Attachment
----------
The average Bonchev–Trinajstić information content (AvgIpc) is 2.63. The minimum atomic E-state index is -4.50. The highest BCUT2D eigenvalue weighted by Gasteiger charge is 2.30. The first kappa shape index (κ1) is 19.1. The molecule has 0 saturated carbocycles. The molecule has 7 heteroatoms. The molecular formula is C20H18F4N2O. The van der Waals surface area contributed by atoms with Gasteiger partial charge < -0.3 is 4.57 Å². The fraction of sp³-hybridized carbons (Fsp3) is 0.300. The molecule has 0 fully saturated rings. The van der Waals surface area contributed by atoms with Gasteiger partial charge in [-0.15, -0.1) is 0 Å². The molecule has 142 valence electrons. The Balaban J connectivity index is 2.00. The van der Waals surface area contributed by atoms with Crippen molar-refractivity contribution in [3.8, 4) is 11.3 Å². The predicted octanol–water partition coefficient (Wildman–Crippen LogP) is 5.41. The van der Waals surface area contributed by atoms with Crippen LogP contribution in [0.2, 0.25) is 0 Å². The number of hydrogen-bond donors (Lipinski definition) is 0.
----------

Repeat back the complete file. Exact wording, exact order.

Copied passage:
The average Bonchev–Trinajstić information content (AvgIpc) is 2.63. The minimum atomic E-state index is -4.50. The highest BCUT2D eigenvalue weighted by Gasteiger charge is 2.30. The first kappa shape index (κ1) is 19.1. The molecule has 0 saturated carbocycles. The molecule has 7 heteroatoms. The molecular formula is C20H18F4N2O. The van der Waals surface area contributed by atoms with Gasteiger partial charge < -0.3 is 4.57 Å². The fraction of sp³-hybridized carbons (Fsp3) is 0.300. The molecule has 0 fully saturated rings. The van der Waals surface area contributed by atoms with Gasteiger partial charge in [-0.15, -0.1) is 0 Å². The molecule has 142 valence electrons. The Balaban J connectivity index is 2.00. The van der Waals surface area contributed by atoms with Crippen molar-refractivity contribution in [3.8, 4) is 11.3 Å². The predicted octanol–water partition coefficient (Wildman–Crippen LogP) is 5.41. The van der Waals surface area contributed by atoms with Crippen LogP contribution in [0.2, 0.25) is 0 Å². The number of hydrogen-bond donors (Lipinski definition) is 0.